• This article explains General Honoré’s thoughts on the militarized response in my city. I was appalled that this is what protesters faced at the conclusion of their peaceful march.
  • That said, I’m not anti-cop. Our police forces have an exacting, thankless, and underpaid job. That doesn’t excuse misconduct. I am anti-misconduct. I expect the police force to own and address the problems in their ranks, and the law to hold officers responsible for misconduct.

Coming Together

  • Real conversations aimed at uniting us are happening online and in real spaces. Join in. Put your skin in the game. Listen with empathy. Express yourself honestly. Come together. Be part of the solution.
© Copyright Pennie Nichols. All Rights Reserved. 2016

Tiny and Big Motherhood: My LTYM Experience

Thirteen Listen To Your Mother Baton Rouge 2016 cast members gave motherhood a microphone on May 1st.

We are a diverse group. I’m not referring to our skin color, hair color, or ages (I was the oldest, by the way), but rather to the diversity in the piece of our heart that each of us shared on stage. More intriguing to me than our diversity is the connection that runs through it. I don’t mean the show or the stage or even motherhood. I’m talking about the connection of experience and emotion.

  • I wasn’t the only mom who…
    • never planned to be one.
    • has learned from her (sometimes “adulty”) children.
    • questioned her heart, her love, her choices.
    • channels lessons and wisdom from the “giants” who came before her.
    • experiences the chaos, the hilarity, the heartbreak.
    • lifts herself out of the fear for future or the grief of loss.
    • experienced some healing energy this spring.

I feel uplifted, connected, and refreshed by this experience. I encourage everyone to attend the next LTYM show in their area. To those who have a story about motherhood (and you needn’t be a mother nor a woman to have such a story!), audition for next year’s show!

Thanks to director Meghan Matt for bringing LTYM to Baton Rouge, to producer Audrey Hayworth for helping her pull together a beautiful show, and to LTYM founder Ann Imig for being a Game Changer and making this experience possible for so many.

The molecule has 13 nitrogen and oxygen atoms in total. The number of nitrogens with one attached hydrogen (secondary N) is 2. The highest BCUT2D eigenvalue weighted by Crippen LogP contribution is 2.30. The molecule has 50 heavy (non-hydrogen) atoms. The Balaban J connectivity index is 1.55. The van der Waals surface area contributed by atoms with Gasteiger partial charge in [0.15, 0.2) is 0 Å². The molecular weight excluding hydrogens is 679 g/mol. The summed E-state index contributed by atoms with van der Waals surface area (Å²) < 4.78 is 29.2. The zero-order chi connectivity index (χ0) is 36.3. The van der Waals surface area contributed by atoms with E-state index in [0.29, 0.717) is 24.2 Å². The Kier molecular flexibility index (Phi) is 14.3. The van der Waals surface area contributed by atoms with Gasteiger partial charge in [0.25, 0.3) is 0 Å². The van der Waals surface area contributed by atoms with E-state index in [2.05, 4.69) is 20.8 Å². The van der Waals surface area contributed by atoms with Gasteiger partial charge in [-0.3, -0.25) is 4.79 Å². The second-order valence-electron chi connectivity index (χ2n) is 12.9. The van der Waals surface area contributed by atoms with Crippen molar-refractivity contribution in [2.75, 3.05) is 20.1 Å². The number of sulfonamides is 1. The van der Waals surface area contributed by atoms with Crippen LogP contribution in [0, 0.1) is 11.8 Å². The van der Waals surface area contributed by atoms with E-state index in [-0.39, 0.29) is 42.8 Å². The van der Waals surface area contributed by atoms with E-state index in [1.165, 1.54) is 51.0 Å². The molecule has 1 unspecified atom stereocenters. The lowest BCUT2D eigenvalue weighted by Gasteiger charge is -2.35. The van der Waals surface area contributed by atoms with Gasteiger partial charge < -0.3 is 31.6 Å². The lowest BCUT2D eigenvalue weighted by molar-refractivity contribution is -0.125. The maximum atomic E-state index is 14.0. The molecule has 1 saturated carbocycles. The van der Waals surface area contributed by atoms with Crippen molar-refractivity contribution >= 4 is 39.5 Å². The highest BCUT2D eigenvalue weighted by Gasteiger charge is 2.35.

This is my story. I’ll share the YouTube video when it becomes available this summer. Thanks in advance for reading.

Tiny and Big

“I love you tiny and big,” she said with three-year old seductiveness as she mimicked her phrase with two pinched fingers for “tiny” and outspread arms for big. That about covered it for her. Sometimes she couldn’t love me big because she was overcoming a time-out; but she still loved me tiny. Now it had become a game. I would imitate her, hesitating between “tiny” and “big,” then watch her anticipation then satisfaction as I completed her favorite phrase: “I love you tiny… and… big.”LTYM-Audrey

I don’t remember ever telling my parents I loved them so freely as I grew up. I don’t remember being told often. We knew it, yet rarely said it. The few times we did, the expression swelled between us, tense, embarrassed, urgent.

My girls changed this. My mom can tell them easily and unencumbered by tension, “I love you.” I have noticed, however, that my three-year-old never tells her grandmother, “I love you TINY and big.” No, for her Mama Nick, my daughter stretches her arms apart as far as possible (even her facial muscles try to follow her hands) and tells my mom, “I love you thiiiiiis much.” Big. Only big.

I wrote this twenty three years and a dozen computers ago. My girls were joined by a baby brother less than a year later, and now I’m a seasoned mom of three adults. Through the mad rush of those mama years, I managed to save this snippet from my youthful, unseasoned motherhood, thanks to the nearly obsolete floppy disk.LTYM-Sarah